For so many people, hiking in winter conditions feels impossible. Layering for the cold weather, purchasing the extra gear, and executing a hike with limited room for error can feel daunting. As someone who was once intimidated by cold temperatures, I’m excited to share 15 unique tip to make winter hiking fun.
I‘m here to share 15 actionable winter hiking tips that will have you on the trail tomorrow. What are you waiting for? Let’s get you outside!
Actionable Tips for Winter Hiking
1. Layering is Key when Winter Hiking.
Layers of clothing, how do I do it? What do I wear and where? You want to be warm without sweating profusely. Once your clothing is wet its ability to retain heat becomes impaired. It’s important that you choose each layer properly so that you can shed clothing items are you hike and your body temperature increases.
How Do You Layer For a Winter Hike?
Layer 1: Base Layer. Thin, sweat wicking synthetic fabric on top and bottom
Layer 2: Middle Layers. Merino Wool or Polyester Material
Layer 3: Insulating Layer. Puffy Zippered Vest (this is generally what I wind up hiking in)
Layer 4: Insulating Layer. Puffy Jacket with hood (worn or packed to start your hike!)
Layer 5: Outer Layer. Hard Shell, waterproof Pants and Jacket
Layer 6: Accessories (Necessities)! Fleece Hat, Waterproof Gloves, Wool Socks /Battery-powered Heated Socks, & Gaiters
Footwear: Insulated Winter Hiking Boot / Waterproof Boots
**Always pack an extra pair of each accessory!**
2. Allow Yourself Appropriate Time Frames
Hiking and Snowshoeing require similar effort (unless you’re breaking trail that is!), however, snowshoeing will take you longer. Please allow yourself more time to hike a trail in the snowy, winter months! Plan small for your first couple of winter adventures to see what speed you generally move at; it’s only up from here!
Breaking Trail means that you are the first person to walk over the untouched snow. The deeper the snow, the more difficult it will be to break trail. It’s important that you wear snowshoes when the snow is 6″ or deeper. If the trail is hard packed snow, you can wear micro spikes for traction.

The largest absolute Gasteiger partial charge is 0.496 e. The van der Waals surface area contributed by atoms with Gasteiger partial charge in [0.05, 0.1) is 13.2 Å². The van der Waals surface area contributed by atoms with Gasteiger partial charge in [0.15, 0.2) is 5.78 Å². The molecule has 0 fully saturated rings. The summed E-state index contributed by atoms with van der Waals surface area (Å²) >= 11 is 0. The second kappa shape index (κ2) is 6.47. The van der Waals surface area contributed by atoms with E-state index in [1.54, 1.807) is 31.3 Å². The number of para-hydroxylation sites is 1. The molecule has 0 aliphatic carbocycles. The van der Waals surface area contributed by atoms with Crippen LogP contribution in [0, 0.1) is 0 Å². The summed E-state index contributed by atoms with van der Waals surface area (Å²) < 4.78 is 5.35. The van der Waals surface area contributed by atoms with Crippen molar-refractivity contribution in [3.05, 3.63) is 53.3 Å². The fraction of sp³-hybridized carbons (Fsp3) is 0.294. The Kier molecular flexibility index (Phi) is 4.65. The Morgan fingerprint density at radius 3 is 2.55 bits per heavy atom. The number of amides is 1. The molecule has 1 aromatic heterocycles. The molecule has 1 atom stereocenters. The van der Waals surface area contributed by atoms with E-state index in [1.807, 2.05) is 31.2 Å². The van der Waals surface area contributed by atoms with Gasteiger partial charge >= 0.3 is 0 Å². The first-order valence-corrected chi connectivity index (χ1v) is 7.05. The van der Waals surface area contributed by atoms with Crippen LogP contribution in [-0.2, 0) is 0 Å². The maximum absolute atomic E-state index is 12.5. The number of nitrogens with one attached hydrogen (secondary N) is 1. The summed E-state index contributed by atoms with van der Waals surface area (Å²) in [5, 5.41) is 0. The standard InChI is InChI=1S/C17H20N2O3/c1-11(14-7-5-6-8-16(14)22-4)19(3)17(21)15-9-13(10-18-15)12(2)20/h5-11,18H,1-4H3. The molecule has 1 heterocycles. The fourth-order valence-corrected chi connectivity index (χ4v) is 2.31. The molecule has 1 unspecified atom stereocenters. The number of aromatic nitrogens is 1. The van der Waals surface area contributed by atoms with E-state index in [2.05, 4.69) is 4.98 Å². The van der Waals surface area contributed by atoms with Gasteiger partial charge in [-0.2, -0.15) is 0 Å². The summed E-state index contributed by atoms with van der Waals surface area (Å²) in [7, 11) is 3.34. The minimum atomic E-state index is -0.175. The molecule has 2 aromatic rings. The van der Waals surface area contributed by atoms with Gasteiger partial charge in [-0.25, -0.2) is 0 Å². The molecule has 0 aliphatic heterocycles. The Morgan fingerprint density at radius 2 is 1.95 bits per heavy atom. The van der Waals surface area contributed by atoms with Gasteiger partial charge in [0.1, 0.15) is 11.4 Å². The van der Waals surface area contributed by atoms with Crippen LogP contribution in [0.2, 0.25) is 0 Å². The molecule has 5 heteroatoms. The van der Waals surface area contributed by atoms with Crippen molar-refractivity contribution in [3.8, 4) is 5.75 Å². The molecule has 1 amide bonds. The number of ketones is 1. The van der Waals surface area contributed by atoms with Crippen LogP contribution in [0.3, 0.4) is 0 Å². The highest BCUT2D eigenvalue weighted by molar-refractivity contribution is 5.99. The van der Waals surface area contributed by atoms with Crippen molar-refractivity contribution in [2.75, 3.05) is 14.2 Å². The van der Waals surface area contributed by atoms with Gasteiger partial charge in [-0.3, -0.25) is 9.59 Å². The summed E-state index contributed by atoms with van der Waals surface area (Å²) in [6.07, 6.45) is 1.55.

3. Winter Hiking Equipment is Important
There’s always so much to plan for! First and foremost, make sure you have a good understanding of what your hike will entail and what kind of gear you might need. You absolutely need the right gear to take on winter hiking. Depending on what type of terrain you’re tackling you’ll need different traction devices.
- Snowshoes are needed to safe travel in deeper snow. Hiking through snow without snowshoes may cause you to post hole. Pot holing means your foot is taking a vertical plunge into a blanket of snow with each step. This is dangerous for you and future hikers (don’t do it.)
- Micro spikes are preferred for hiking on packed snow. They’re also ideal for ice travel on flat terrain or low-angle slopes. The spikes are relatively short, inexpensive, and easy to carry. I suggest always having your micro spikes in your backpack from November through April.
- Crampons provide you with traction on steep icy surfaces. An ice axe allows you to arrest your fall in the event that you slip. Crampons are intended for use on ice in high incline areas or when technical mountaineering. Odds are, if you’re reading this post you won’t be needed Crampons quite yet.
What do I Need To Pack For Winter Hiking?
- Backpack: Gregory Zulu
- First Aid Kit
- Hand Warmers/ Foot Warmers
- Water (64oz.)
- Extra Hat
- Extra Gloves
- Spare Socks
- Packable Down Coat
- Ten Essentials (Fire Starter, Navigation, Headlamp, Knife, etc.)
- Duct Tape
- Camp Blanket/Bivy/Sleeping Bag
- Personal Location Beacon ($$$, but could save your life!)
4. Take a Course and Educate Yourself
As always, with any kind of wilderness adventure, please make sure you are appropriately equipped in both gear and knowledge. You can usually find basic trainings and pertinent information through local organizations. If you’re having trouble, look on-line!